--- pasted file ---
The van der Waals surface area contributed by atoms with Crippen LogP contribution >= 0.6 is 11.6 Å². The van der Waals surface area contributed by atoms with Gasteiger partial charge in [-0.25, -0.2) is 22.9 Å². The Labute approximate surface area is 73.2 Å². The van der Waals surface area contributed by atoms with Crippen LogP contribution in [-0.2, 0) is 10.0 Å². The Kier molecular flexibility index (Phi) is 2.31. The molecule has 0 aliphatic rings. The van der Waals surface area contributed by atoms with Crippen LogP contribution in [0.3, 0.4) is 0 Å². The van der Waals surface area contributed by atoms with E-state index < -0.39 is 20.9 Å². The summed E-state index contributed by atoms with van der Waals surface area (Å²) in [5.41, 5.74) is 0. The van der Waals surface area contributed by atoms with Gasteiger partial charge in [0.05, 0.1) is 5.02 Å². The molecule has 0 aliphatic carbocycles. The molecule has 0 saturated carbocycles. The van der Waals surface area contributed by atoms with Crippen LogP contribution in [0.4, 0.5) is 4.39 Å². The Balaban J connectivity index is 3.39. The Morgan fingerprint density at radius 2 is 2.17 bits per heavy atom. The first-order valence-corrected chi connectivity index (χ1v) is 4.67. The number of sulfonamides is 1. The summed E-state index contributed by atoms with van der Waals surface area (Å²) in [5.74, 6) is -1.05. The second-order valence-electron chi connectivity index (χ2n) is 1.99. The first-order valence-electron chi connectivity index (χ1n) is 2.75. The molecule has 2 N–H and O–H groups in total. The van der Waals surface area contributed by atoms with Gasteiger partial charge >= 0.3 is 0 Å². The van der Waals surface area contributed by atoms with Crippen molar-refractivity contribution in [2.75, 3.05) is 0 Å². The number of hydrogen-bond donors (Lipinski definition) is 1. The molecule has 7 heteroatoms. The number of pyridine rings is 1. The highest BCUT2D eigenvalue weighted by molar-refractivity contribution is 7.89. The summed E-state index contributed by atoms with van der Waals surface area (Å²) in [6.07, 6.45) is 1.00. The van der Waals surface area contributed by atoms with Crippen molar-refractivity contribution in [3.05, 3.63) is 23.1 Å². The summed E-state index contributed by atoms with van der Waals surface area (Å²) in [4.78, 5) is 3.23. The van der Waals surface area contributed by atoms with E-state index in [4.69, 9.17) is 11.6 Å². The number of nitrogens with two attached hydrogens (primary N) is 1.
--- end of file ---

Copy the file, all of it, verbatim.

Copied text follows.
The van der Waals surface area contributed by atoms with Crippen LogP contribution >= 0.6 is 11.6 Å². The van der Waals surface area contributed by atoms with Gasteiger partial charge in [-0.25, -0.2) is 22.9 Å². The Labute approximate surface area is 73.2 Å². The van der Waals surface area contributed by atoms with Crippen LogP contribution in [-0.2, 0) is 10.0 Å². The Kier molecular flexibility index (Phi) is 2.31. The molecule has 0 aliphatic rings. The van der Waals surface area contributed by atoms with Crippen LogP contribution in [0.3, 0.4) is 0 Å². The van der Waals surface area contributed by atoms with E-state index < -0.39 is 20.9 Å². The summed E-state index contributed by atoms with van der Waals surface area (Å²) in [5.41, 5.74) is 0. The van der Waals surface area contributed by atoms with Gasteiger partial charge in [0.05, 0.1) is 5.02 Å². The molecule has 0 aliphatic carbocycles. The molecule has 0 saturated carbocycles. The van der Waals surface area contributed by atoms with Crippen LogP contribution in [0.4, 0.5) is 4.39 Å². The Balaban J connectivity index is 3.39. The Morgan fingerprint density at radius 2 is 2.17 bits per heavy atom. The first-order valence-corrected chi connectivity index (χ1v) is 4.67. The number of sulfonamides is 1. The summed E-state index contributed by atoms with van der Waals surface area (Å²) in [5.74, 6) is -1.05. The second-order valence-electron chi connectivity index (χ2n) is 1.99. The first-order valence-electron chi connectivity index (χ1n) is 2.75. The molecule has 2 N–H and O–H groups in total. The van der Waals surface area contributed by atoms with Gasteiger partial charge >= 0.3 is 0 Å². The van der Waals surface area contributed by atoms with Crippen molar-refractivity contribution in [2.75, 3.05) is 0 Å². The number of hydrogen-bond donors (Lipinski definition) is 1. The molecule has 7 heteroatoms. The number of pyridine rings is 1. The highest BCUT2D eigenvalue weighted by molar-refractivity contribution is 7.89. The summed E-state index contributed by atoms with van der Waals surface area (Å²) in [6.07, 6.45) is 1.00. The van der Waals surface area contributed by atoms with Crippen molar-refractivity contribution in [3.05, 3.63) is 23.1 Å². The summed E-state index contributed by atoms with van der Waals surface area (Å²) in [4.78, 5) is 3.23. The van der Waals surface area contributed by atoms with E-state index in [4.69, 9.17) is 11.6 Å². The number of nitrogens with two attached hydrogens (primary N) is 1.